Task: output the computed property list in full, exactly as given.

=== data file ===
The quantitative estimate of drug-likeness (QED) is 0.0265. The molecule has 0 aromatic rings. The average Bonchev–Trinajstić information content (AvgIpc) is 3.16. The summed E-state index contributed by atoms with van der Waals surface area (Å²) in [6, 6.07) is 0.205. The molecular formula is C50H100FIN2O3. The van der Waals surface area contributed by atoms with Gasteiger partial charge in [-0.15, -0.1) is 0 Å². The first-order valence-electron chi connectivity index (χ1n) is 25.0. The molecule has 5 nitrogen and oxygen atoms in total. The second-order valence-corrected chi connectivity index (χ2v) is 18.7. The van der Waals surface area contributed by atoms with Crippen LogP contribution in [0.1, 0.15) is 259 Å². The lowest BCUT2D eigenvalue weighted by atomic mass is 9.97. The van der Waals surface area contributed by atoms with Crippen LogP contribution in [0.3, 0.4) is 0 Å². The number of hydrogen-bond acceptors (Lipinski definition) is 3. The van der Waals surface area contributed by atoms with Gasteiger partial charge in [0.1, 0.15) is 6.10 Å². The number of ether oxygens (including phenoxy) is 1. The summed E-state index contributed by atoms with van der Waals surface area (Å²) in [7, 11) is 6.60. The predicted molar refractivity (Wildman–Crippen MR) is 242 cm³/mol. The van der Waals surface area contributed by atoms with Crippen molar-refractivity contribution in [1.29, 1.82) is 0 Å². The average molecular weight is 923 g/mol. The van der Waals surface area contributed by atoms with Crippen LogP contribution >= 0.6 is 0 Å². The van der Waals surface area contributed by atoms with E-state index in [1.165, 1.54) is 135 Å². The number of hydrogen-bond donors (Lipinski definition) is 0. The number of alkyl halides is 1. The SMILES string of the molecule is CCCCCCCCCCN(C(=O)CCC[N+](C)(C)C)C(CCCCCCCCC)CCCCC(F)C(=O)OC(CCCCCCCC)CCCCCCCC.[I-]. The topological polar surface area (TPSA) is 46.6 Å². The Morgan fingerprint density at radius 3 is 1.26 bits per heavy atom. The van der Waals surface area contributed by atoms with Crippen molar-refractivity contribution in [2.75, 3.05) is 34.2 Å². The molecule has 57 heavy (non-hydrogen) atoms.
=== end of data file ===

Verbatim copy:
The quantitative estimate of drug-likeness (QED) is 0.0265. The molecule has 0 aromatic rings. The average Bonchev–Trinajstić information content (AvgIpc) is 3.16. The summed E-state index contributed by atoms with van der Waals surface area (Å²) in [6, 6.07) is 0.205. The molecular formula is C50H100FIN2O3. The van der Waals surface area contributed by atoms with Gasteiger partial charge in [-0.15, -0.1) is 0 Å². The first-order valence-electron chi connectivity index (χ1n) is 25.0. The molecule has 5 nitrogen and oxygen atoms in total. The second-order valence-corrected chi connectivity index (χ2v) is 18.7. The van der Waals surface area contributed by atoms with Crippen LogP contribution in [0.1, 0.15) is 259 Å². The lowest BCUT2D eigenvalue weighted by atomic mass is 9.97. The van der Waals surface area contributed by atoms with Crippen LogP contribution in [0.3, 0.4) is 0 Å². The number of hydrogen-bond acceptors (Lipinski definition) is 3. The van der Waals surface area contributed by atoms with Gasteiger partial charge in [0.1, 0.15) is 6.10 Å². The number of ether oxygens (including phenoxy) is 1. The summed E-state index contributed by atoms with van der Waals surface area (Å²) in [7, 11) is 6.60. The predicted molar refractivity (Wildman–Crippen MR) is 242 cm³/mol. The van der Waals surface area contributed by atoms with Crippen molar-refractivity contribution in [1.29, 1.82) is 0 Å². The average molecular weight is 923 g/mol. The van der Waals surface area contributed by atoms with Crippen LogP contribution >= 0.6 is 0 Å². The van der Waals surface area contributed by atoms with E-state index in [1.165, 1.54) is 135 Å². The number of hydrogen-bond donors (Lipinski definition) is 0. The number of alkyl halides is 1. The SMILES string of the molecule is CCCCCCCCCCN(C(=O)CCC[N+](C)(C)C)C(CCCCCCCCC)CCCCC(F)C(=O)OC(CCCCCCCC)CCCCCCCC.[I-]. The topological polar surface area (TPSA) is 46.6 Å². The Morgan fingerprint density at radius 3 is 1.26 bits per heavy atom. The van der Waals surface area contributed by atoms with Crippen molar-refractivity contribution in [2.75, 3.05) is 34.2 Å². The molecule has 57 heavy (non-hydrogen) atoms.